The deterioration in Russia’s relations with the West is only likely to up the stakes for the Kremlin when it comes to settling its maritime borders in the Arctic. Russia has remained engaged in the Arctic Council and has repeatedly called for the Arctic to remain insulated from the fallout from Ukraine. Yet in the coming years, Russia’s neighbors are likely to remain wary about how exactly the Kremlin plans to negotiate and secure its borders along its Arctic frontier.

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    Re: Arctic rush

    Post  George1 on Wed Feb 10, 2016 7:09 am

    Russia submits revised application for extending Arctic shelf to UN

    More:
    http://tass.ru/en/politics/855582


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    Re: Arctic rush

    Post  max steel on Sat Apr 16, 2016 9:32 pm

    Russian Defense Ministry Orders Three More Arctic Helicopters

    The Russian Defense Ministry has ordered the delivery of three additional helicopter developed specifically for the Arctic deployment, a managing director of Ulan-Ude Aviation Plant manufacturing facility, part of Russia’s state technologies corporation Rostec, said Friday.

    In November, the Russian military received its first Mi-8AMTSh-VA helicopter that features new Klimov VK-2500-03 turboshaft engines, a more powerful TA-14 auxiliary power plant and upgraded avionics. It has high-altitude navigation, as well as the capability for day and night flight in adverse weather conditions.

    "[The helicopter] has no equals in the ability to perform tasks in the arctic climate," Leonid Belykh said commenting on the ministry's interest in procuring the aircraft.

    Russia's revised military doctrine, signed by President Vladimir Putin in December 2014, for the first time named the protection of national interests in the Arctic among the main priorities for its armed forces during peacetime.


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    Re: Arctic rush

    Post  medo on Wed Apr 20, 2016 10:32 pm



    Shoigu was visiting new military base in Nagurskoye in Land of Alexander island.

    http://vpk.name/news/153842_na_ostrove_zemlya_aleksandryi_planiruetsya_razmestit_zveno_boevyih_samoletov.html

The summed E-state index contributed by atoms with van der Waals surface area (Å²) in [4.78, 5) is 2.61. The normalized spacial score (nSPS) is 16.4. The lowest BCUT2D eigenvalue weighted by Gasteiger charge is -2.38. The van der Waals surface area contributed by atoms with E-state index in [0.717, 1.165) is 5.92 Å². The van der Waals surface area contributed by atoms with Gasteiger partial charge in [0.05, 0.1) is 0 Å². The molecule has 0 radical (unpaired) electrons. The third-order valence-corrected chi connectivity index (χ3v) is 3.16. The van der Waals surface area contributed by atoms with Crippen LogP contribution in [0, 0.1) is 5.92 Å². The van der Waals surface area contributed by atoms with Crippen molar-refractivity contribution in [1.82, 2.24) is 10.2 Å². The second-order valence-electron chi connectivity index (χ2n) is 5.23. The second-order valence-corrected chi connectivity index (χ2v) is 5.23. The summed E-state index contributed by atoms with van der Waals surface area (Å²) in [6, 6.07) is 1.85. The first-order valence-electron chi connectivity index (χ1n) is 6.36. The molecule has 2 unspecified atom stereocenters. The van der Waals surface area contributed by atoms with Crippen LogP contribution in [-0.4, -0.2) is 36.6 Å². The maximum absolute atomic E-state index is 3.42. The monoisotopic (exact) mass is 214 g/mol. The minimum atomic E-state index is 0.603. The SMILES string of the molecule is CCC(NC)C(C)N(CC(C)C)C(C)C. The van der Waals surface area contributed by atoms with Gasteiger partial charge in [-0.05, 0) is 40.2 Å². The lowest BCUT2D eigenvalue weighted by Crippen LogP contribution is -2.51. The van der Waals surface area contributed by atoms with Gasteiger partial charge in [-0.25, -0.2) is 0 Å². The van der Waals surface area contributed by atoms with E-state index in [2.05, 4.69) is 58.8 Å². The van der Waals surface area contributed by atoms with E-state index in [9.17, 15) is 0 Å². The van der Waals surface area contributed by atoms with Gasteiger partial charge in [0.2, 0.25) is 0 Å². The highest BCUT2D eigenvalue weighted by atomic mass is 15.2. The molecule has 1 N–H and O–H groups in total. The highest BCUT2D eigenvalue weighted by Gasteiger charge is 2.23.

It is interesting, that it is not still clear which fighters will be stationed in Nagurskoye. Will they be 4 Su-34 or 4 MiG-31BM? On the other hand it seems it will be under Northern fleet Navy and Su-34 and MiG-31 are air force jets. Which ever jets they will be, their job will be mostly maritime patrols and flying over the sea.

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    Re: Arctic rush

    Post  medo on Thu Apr 21, 2016 9:39 pm


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    Re: Arctic rush

    Post  max steel on Tue May 10, 2016 11:26 pm

    Russia orders new Project 23550 Arctic class patrol ship



    Russia has ordered two Project 23550 ice-class armed patrol boats, the Russian Ministry of Defence (MoD) has announced.The class is described (in Russian) by the MoD as being "without analogues in the world", and combining "the qualities of tug, ice-breaker, and patrol boat".

    The two vessels ordered will be built by Admiralty Shipyards in St Petersburg and are scheduled to be delivered to the Russian Navy by 2020.

    The MoD specifies the Project 23550 class as being able to break ice up to 1.5 m thick. A concept image released by the MoD showed the vessel armed with a medium-calibre main gun on the foredeck (likely an A-190 100 mm naval gun), a helicopter deck and hangar, and two aft payload bays each fitted with a containerised missile launch system (akin to the Club-K system offered for export) armed with four erectable launch tubes - presumably for either Club anti-ship or Kalibr-NK land-attack missiles. Although billed as patrol boats, this level of armament makes them better armed than many corvettes.


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    Re: Arctic rush

    Post  PapaDragon on Fri Jun 17, 2016 11:06 pm


    Russian troops cleared out 6000 old barrels from the North

    http://sdelanounas.ru/blogs/79153/

    Sponsored content

    Re: Arctic rush

    Post  Sponsored content Today at 4:58 pm